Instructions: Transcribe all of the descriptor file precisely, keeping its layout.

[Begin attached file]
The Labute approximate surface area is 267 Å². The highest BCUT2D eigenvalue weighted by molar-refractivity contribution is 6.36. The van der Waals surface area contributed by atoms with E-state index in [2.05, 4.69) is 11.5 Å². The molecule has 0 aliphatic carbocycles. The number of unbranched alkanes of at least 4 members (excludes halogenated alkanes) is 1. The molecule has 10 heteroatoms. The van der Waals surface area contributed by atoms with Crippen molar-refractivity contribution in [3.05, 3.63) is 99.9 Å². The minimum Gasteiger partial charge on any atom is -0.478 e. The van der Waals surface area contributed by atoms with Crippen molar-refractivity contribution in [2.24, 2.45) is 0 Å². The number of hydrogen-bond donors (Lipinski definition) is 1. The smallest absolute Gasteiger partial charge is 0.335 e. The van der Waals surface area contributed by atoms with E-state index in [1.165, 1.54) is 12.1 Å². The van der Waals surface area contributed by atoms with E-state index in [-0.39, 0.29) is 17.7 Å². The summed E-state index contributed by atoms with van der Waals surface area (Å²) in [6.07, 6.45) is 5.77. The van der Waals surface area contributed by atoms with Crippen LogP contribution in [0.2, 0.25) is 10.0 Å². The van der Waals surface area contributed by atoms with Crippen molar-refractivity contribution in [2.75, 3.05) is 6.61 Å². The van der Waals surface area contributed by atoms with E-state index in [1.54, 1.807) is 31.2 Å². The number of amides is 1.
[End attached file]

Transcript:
The Labute approximate surface area is 267 Å². The highest BCUT2D eigenvalue weighted by molar-refractivity contribution is 6.36. The van der Waals surface area contributed by atoms with E-state index in [2.05, 4.69) is 11.5 Å². The molecule has 0 aliphatic carbocycles. The number of unbranched alkanes of at least 4 members (excludes halogenated alkanes) is 1. The molecule has 10 heteroatoms. The van der Waals surface area contributed by atoms with Crippen molar-refractivity contribution in [3.05, 3.63) is 99.9 Å². The minimum Gasteiger partial charge on any atom is -0.478 e. The van der Waals surface area contributed by atoms with Crippen molar-refractivity contribution in [2.24, 2.45) is 0 Å². The number of hydrogen-bond donors (Lipinski definition) is 1. The smallest absolute Gasteiger partial charge is 0.335 e. The van der Waals surface area contributed by atoms with E-state index in [1.165, 1.54) is 12.1 Å². The van der Waals surface area contributed by atoms with E-state index in [-0.39, 0.29) is 17.7 Å². The summed E-state index contributed by atoms with van der Waals surface area (Å²) in [6.07, 6.45) is 5.77. The van der Waals surface area contributed by atoms with Crippen LogP contribution in [0.2, 0.25) is 10.0 Å². The van der Waals surface area contributed by atoms with Crippen molar-refractivity contribution in [2.75, 3.05) is 6.61 Å². The van der Waals surface area contributed by atoms with E-state index in [1.54, 1.807) is 31.2 Å². The number of amides is 1.